U.S. regulators failed to spot how much risk insurer AIG was piling on, and by the time they understood, they had no choice but to pour in tens of billions of taxpayer dollars, officials said on Thursday.
The fact that a multitude of regulators of American International Group Inc
Where OTS fell short, as did others, was in the failure to recognize in time the extent of the liquidity risk to AIG of certain credit default swaps held in the portfolio of the company's financial products division.
That unit, although a small part of the global insurance giant's worldwide operations, racked up such heavy losses that it threatened the entire company's survival, eventually forcing the Treasury Department and Federal Reserve to launch a series of costly bailouts.
Under a revised bailout deal announced on Monday, the amount of funds committed to help AIG increased to about $180 billion, although the insurer has not tapped it all and plans to pay back roughly $38 billion soon. The U.S. government holds about an 80 percent stake in the insurer.
AIG sold insurance-like protection, known as credit default swaps, against declines in the value of securities -- including subprime mortgages that began defaulting at an alarming rate when the housing market tumbled.
Fed Chairman Ben Bernanke said earlier this week that the unit operated like an unregulated hedge fund, and he expressed anger that its risky behavior put taxpayers on the hook.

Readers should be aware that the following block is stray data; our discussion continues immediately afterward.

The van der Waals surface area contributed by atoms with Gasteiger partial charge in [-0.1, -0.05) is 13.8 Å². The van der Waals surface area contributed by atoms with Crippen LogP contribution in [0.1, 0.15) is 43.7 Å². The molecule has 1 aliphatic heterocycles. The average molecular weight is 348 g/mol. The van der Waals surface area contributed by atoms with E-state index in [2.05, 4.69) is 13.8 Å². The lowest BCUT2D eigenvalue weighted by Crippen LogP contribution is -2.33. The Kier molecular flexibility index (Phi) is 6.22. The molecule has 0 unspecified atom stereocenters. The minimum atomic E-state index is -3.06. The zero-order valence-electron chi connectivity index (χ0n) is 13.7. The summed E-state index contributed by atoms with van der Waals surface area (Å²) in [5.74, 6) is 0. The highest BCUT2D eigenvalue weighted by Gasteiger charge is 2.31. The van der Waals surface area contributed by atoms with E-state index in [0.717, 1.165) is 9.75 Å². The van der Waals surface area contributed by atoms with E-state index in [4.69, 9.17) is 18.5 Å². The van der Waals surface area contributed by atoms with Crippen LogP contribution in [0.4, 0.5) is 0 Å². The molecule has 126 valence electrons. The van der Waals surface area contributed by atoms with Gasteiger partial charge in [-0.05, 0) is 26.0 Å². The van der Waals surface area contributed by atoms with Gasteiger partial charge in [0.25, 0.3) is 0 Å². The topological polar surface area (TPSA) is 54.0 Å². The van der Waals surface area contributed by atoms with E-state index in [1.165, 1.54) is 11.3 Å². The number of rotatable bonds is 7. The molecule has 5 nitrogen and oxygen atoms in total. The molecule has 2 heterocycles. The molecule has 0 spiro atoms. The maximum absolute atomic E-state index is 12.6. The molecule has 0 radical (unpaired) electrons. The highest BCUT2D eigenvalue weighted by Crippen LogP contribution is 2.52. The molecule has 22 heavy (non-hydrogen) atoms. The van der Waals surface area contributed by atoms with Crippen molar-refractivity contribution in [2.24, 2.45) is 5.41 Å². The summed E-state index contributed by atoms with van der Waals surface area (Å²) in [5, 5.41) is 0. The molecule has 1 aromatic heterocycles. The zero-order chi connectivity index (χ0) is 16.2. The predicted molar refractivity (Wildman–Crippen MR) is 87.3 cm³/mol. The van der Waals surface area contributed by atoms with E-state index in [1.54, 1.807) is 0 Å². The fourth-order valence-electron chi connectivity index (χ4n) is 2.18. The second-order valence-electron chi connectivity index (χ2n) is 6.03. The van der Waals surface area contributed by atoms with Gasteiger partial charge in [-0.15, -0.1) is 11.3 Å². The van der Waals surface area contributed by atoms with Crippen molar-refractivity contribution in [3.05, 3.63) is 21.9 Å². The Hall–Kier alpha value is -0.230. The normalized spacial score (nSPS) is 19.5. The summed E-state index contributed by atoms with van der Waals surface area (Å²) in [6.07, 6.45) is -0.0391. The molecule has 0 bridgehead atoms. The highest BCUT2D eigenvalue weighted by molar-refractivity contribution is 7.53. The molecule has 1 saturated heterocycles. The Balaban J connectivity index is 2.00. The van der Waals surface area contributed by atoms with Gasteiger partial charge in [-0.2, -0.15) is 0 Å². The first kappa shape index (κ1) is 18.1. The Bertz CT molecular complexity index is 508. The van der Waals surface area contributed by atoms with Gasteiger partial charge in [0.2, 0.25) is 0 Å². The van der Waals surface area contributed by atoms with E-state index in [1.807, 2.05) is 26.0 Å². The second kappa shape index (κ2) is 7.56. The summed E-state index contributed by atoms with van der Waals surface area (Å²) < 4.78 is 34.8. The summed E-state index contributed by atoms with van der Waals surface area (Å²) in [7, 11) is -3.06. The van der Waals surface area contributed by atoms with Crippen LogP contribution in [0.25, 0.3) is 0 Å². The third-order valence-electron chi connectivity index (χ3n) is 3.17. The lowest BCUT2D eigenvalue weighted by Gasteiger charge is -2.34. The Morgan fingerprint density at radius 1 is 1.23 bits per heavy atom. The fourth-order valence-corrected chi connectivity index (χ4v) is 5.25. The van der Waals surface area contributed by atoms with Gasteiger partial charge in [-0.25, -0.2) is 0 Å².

AIG's troubles forced the Fed to make decisions that were particularly difficult and discomforting because they involved addressing systemic problems created largely by the poor decision-making by the company itself, Donald Kohn, the Fed's vice chairman, said at the hearing.
Our judgment has been and continues to be that, in this time of severe market and economic stress, the failure of AIG would impose unnecessary and burdensome losses on many individuals, households and businesses, disrupt financial markets, and greatly increase fear and uncertainty about the viability of our financial institutions, he said.
OTS's Polakoff detailed the agency's interaction with AIG going back to 1999, but despite that OTS still failed to understand that the insurer's finances could be devastated by the activities of the financial products division.
No one predicted, including OTS, the amount of funds that would be required to meet collateral calls and cash demands on the credit default swap transactions, he said.
In retrospect, if regulators had recognized that risk, they could have told AIG to reduce its exposure, he said.
New York Insurance Superintendent Eric Dinallo, whose agency oversees AIG's insurance business but was not the primary regulator of the financial products arm, said that unit had written some $440 billion in credit default swaps and should have been subject to more and better regulation.
Polakoff said a key lesson learned from AIG was that the United States needed a systemic risk regulator that would have responsibility for monitoring companies that are so large or so interconnected that their failure would pose a risk to the country's financial stability.
(Additional reporting by Mark Felsenthal; Writing by Emily Kaiser; Editing by Kenneth Barry)